The Somme Battlefields will forever hold an important place in Australian and New Zealand memory. A century ago, these quiet towns, villages and fields of Northern France witnessed the triumphs, tragedy and unimaginable loss of these two nations' forces.
After their baptism of fire in Galipolli, 1915, the Anzacs were deployed to the Western Front, where they played an important role in the 1916 Battle of the Somme. The Australians were involved in the fight for Pozières, losing 23,000 men in just six weeks of fighting, and the New Zealanders fought in the Battle of Flers-Courcelette, where, out of the 15,000 men involved, approximately one in seven were killed.
Today, reminders of their great sacrifice can be seen across the Western Front. No family was left untouched by the devasation this war caused, and today a journey to the battlefields of the Somme is always a very poignant experience. In addition to the graves of the Commonwealth cemeteries, many memorials, museums and places of remembrance are visited by thousands of Australians and New Zealanders each year.
Australian and New Zealand sites of remembrance in the Somme are numerous. They include the New Zealand Memorial located on the very position of the New Zealand battle of 15th September 1916; the memorial to the New Zealand missing in Caterpillar Valley Cemetery, Longueval; the Australian National Memorial and poignant Franco-Australian Museum in Villers-Bretonneux; Pozières and the various memorials in remembrance of the Australians who fought for this strategic position; the Australian Corps Memorial at Le Hamel, on the site of General Sir John Monash's well planned battle of 4th July 1918; and Mont Saint Quentin, with its memorial to the 2nd Australian Division and interpretative walking trail.
The Sir John Monash Centre will open behind the National Memorial at Villers-Bretonneux to provide visitors with an evocative, emotional, and educational experience themed on Australian involvement in World War One, while in Vignacourt, the Thuillier's Farmhouse Interpretation Centre will tell the story of two amateur photographers and their photographic plates of Allied soldiers and civilians that were found in the farmhouse attic in 2011.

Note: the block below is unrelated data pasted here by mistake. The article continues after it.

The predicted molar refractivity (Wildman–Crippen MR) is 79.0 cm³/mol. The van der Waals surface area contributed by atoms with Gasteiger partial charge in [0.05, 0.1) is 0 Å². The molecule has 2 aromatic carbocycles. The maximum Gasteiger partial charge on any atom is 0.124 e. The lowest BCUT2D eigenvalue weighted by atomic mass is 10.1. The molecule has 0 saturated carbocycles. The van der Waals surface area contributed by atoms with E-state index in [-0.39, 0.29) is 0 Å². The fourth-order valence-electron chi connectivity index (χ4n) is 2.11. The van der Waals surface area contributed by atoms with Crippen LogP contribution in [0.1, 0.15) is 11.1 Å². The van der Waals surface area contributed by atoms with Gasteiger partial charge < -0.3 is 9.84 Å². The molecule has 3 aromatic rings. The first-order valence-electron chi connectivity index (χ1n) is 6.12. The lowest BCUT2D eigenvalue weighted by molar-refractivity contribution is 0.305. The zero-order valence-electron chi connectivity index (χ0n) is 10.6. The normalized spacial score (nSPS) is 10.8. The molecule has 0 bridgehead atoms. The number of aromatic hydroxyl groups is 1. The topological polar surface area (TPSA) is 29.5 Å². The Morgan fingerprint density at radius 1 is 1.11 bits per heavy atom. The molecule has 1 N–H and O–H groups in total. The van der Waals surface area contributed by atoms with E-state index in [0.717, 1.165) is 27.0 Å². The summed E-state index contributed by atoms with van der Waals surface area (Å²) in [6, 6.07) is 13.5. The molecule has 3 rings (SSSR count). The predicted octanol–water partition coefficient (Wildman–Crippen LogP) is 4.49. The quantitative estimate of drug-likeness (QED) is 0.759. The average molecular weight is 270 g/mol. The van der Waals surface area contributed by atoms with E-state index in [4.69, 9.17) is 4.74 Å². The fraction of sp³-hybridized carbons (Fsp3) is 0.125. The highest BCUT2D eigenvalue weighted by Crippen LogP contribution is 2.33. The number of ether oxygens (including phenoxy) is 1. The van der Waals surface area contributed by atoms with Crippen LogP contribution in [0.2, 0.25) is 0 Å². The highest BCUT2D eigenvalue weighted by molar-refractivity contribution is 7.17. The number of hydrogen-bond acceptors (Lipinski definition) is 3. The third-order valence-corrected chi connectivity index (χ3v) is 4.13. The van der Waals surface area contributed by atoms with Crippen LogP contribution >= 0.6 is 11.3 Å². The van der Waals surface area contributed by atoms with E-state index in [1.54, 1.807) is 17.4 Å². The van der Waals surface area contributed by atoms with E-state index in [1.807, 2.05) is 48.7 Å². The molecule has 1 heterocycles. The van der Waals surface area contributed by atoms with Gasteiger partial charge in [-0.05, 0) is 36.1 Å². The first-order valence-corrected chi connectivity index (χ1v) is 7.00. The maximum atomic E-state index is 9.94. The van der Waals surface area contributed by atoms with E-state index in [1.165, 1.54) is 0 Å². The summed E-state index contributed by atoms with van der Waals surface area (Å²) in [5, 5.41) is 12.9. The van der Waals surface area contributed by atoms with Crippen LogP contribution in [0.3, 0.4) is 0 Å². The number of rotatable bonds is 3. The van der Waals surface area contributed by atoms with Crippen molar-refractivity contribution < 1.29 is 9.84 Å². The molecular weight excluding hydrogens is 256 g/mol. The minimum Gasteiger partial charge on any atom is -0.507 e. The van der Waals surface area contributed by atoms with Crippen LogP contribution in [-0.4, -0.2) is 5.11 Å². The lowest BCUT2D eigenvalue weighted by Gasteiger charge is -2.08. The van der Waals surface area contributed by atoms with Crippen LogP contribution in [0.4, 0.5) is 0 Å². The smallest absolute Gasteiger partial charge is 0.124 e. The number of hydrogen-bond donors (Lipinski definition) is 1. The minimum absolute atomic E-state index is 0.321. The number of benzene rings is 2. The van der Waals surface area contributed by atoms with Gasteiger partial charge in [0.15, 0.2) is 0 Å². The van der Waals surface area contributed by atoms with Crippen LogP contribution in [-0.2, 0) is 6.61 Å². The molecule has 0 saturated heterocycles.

Other sites of interest to Australian and New Zealand visitors include the Historial, Museum of the Great War, especially with its exhibition displays about the Australian role in WW1 and the capture of Péronne in 1918; the Somme 1916 Museum in Albert; and Amiens Cathedral with its plaques of remembrance to the Allied troops. The Underground City of Naours is another place of particular interest. Loacted just to the north of Amiens, these old caves were a tourist attraction in the early 20th century, and Allied servicement often visited them. A number even left their names upon the walls...
The Australian Department of Veterans’ Affairs in partnership with local authorities, is developping an Australian Remembrance Trail. The trail will link the sites most significant to Australian remembrance, and aims to improve visitors’ understanding and appreciation of the achievements and sacrifices of the Australians.
Australians and New Zealanders who fought here:
It's easy to plan a trip to the Somme Battlefields! Different types of accommodation, in the city of Amiens, or other villages and towns close to the battlefields, can be booked here. You can also find information about our official Somme Battlefield guides, who can arrange standard or tailor-made tours of the battlefields just for you. The contact details for taxis and private chauffeurs can also be found here.
If you're making a trip to the Somme Battlefields, why not spend a few extra days exploring other parts of the region? The Somme Bay is one of the most beautiful in the world and the peaceful Somme Valley is just perfect for walking and cycling. Enjoy some of the sights the Allied soldiers would have seen when they were able to spend a spot of R&R away from the trenches. Take a look at www.visit-somme.com for more information!